DDU may appear cheaper at checkout but if customers do not understand that there are additional costs involved, it could prove expensive both for buyer and seller. If the extra charges are unexpected, the customer may not buy from that seller again. Even worse, they may decide not to take delivery at all and the shipment could be abandoned in customs.
Some countries do not allow DDP while others have complicated systems in place. In these markets, sellers may prefer to take a hands-off approach and to leave customs clearance to buyers or their agents with better knowledge of local realities.
The seller may pay DDP costs to take into account unforeseen circumstances and may not use the cheapest logistics partners, leaving the buyer with significant extra charges compared to a DDU delivery.
This method is potentially cheaper overall for the buyer, with an unpadded checkout price. However, even if the buyer expects to pay duties and taxes, the amount may be difficult to predict and be more than anticipated. Unexpected brokerage, storage, and late payment fees may be incurred.
Tips for Customers to Avoid Surprises
If the merchant gives you a choice of ordering DDU or DDP delivery, make sure you understand the difference before ticking the box! Generally, DDP is better and less complicated. Read the small print before checking out and paying for your order. Understand what your payment includes and does not include. Sometimes the payment will include delivery, but not customs, import taxes, and VAT. Sometimes there will be an extra charge for delivery, especially for larger items.
If the payment is DDU, (does not include customs duties, import taxes, and VAT), ask the business what these charges will be before finalising your order.
If you REALLY want the item and the retailer is unable to provide you with details of additional charges, you will need to do some research about tax rates and customs charges. If your government does not have an accessible website with these details, a customs agent should be able to help you.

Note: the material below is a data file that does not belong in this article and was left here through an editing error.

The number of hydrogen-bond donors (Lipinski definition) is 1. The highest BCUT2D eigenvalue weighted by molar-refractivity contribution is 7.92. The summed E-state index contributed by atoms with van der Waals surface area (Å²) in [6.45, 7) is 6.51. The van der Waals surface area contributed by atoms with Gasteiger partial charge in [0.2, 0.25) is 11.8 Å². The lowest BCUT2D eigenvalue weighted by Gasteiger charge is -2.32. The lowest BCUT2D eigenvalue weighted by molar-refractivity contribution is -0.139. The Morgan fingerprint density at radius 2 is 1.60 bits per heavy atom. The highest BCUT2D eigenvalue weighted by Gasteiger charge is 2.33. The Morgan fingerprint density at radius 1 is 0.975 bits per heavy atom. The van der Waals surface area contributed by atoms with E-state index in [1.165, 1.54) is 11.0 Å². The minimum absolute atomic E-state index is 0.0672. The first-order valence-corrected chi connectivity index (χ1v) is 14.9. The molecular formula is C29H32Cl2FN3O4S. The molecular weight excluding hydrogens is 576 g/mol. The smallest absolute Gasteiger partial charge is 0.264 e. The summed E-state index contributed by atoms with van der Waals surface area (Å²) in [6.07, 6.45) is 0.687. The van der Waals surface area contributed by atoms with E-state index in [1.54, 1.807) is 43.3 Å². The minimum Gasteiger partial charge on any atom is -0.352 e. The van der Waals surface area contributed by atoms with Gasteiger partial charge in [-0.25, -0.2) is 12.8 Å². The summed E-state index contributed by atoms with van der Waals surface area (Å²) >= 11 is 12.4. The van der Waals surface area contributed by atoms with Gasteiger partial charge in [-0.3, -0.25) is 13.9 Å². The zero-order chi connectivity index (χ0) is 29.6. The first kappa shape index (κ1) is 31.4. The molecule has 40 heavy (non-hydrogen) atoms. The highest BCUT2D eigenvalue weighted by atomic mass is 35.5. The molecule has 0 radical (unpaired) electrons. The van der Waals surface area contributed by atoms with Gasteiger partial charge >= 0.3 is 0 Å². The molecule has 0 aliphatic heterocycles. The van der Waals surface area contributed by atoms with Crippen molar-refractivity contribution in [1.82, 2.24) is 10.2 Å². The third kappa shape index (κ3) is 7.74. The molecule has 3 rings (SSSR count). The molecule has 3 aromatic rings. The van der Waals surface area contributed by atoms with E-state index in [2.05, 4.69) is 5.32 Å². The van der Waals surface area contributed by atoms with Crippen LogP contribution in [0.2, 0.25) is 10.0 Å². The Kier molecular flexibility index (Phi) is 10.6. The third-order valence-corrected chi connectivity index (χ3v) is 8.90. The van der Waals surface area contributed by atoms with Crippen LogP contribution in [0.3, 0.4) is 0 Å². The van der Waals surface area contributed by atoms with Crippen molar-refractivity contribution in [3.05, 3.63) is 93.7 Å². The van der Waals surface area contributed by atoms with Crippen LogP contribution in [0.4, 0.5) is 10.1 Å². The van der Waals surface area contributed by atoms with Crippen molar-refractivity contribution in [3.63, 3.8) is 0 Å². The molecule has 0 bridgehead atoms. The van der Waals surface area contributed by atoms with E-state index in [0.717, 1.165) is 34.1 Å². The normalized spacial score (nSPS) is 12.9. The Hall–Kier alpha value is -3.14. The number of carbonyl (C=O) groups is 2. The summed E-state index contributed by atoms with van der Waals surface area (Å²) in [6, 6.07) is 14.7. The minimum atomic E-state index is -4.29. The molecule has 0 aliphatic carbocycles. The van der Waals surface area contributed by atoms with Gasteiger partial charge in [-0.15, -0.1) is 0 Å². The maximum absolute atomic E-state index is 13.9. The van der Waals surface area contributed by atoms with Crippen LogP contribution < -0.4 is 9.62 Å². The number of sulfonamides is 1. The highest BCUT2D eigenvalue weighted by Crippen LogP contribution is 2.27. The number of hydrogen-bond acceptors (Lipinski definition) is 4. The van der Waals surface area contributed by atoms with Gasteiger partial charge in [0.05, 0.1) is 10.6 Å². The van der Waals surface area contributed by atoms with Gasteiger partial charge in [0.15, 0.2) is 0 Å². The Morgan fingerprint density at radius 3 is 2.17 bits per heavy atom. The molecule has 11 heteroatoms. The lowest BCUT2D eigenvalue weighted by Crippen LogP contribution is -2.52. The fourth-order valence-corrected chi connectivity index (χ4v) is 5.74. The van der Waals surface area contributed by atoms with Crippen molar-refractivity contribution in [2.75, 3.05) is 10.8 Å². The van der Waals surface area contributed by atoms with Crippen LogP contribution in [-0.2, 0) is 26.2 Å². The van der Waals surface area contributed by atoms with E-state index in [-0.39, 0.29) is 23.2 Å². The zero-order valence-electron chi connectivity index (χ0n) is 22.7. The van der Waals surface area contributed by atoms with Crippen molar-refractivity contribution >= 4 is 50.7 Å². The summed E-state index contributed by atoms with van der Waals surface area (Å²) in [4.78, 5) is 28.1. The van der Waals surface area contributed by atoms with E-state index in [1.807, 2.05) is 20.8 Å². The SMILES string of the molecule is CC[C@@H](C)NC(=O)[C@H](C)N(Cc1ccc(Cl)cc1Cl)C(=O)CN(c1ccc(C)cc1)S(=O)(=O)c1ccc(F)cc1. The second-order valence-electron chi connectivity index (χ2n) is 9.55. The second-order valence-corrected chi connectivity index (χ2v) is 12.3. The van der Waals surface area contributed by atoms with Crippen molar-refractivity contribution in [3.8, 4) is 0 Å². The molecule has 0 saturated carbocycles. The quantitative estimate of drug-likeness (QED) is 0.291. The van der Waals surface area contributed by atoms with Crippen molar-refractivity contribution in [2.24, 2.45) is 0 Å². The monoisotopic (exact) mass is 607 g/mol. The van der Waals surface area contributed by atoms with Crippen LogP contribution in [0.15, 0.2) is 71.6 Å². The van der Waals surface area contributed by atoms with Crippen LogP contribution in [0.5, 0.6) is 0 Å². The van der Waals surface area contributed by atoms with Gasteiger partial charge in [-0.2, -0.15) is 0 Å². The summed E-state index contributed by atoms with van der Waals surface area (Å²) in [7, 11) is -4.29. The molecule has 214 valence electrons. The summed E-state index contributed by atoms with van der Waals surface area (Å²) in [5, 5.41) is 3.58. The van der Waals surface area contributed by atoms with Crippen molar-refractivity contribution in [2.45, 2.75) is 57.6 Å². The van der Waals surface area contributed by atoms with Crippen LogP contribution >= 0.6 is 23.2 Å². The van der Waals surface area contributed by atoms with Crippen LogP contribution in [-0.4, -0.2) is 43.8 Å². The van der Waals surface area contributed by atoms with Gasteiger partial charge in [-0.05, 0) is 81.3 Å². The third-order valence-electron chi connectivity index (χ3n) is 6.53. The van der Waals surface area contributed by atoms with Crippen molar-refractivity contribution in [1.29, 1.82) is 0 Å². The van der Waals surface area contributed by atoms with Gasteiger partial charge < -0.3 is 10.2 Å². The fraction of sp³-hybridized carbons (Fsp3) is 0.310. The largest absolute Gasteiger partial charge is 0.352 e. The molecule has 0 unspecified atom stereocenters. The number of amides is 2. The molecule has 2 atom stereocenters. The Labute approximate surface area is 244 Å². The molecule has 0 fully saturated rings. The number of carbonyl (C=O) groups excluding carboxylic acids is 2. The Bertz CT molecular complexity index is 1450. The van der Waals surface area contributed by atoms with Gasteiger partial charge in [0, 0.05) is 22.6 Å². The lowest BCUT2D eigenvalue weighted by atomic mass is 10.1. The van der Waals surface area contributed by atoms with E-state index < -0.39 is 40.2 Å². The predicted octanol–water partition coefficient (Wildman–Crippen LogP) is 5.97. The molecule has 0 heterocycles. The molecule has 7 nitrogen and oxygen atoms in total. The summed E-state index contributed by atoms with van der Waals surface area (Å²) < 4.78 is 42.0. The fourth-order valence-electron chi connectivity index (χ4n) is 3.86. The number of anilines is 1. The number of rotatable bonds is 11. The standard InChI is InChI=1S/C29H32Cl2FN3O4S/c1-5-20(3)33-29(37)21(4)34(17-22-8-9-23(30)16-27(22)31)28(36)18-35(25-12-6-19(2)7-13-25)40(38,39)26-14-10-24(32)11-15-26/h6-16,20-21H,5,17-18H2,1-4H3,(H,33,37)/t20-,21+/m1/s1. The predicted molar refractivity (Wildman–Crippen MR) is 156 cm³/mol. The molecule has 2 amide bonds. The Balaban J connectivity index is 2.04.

Tips for Businesses to Manage their Delivery Choices
1. Do Your Homework
Every country has different rules and realities, so you need to do your homework before deciding whether to opt for DDP or DDU. What’s fine in one country may not be in another, and some factors may preclude DDP delivery (Russia for example does not allow DDP imports). Even within markets, some goods may have import duties while others may be duty-free.
For smaller ecommerce businesses that want to grow in a particular market, taking the time to get the best DDP delivery deals for customers can significantly boost sales.
2. Choose Logistics and Delivery Partners Well
Select reliable logistics partners who understand the markets you are sending to. DDP sellers take all the risk. They, too, do not want unwelcome and costly surprises.
3. Be Upfront with Your Customers
Whether you decide to ship on DDU or DDP terms or mix it up according to the delivery destination, you should communicate clearly with your customers so they know what to expect. Explain how taxes and duties will be handled on your website’s product pages, at checkout, in email confirmations, in your shipping policy, and on your FAQ page.
The last thing any buyer wants, or needs, is an unwelcome surprise attached to a purchase, especially when the surprise involves additional charges. To make sure this doesn’t happen to your customers, choose your incoterms wisely--and communicate them clearly.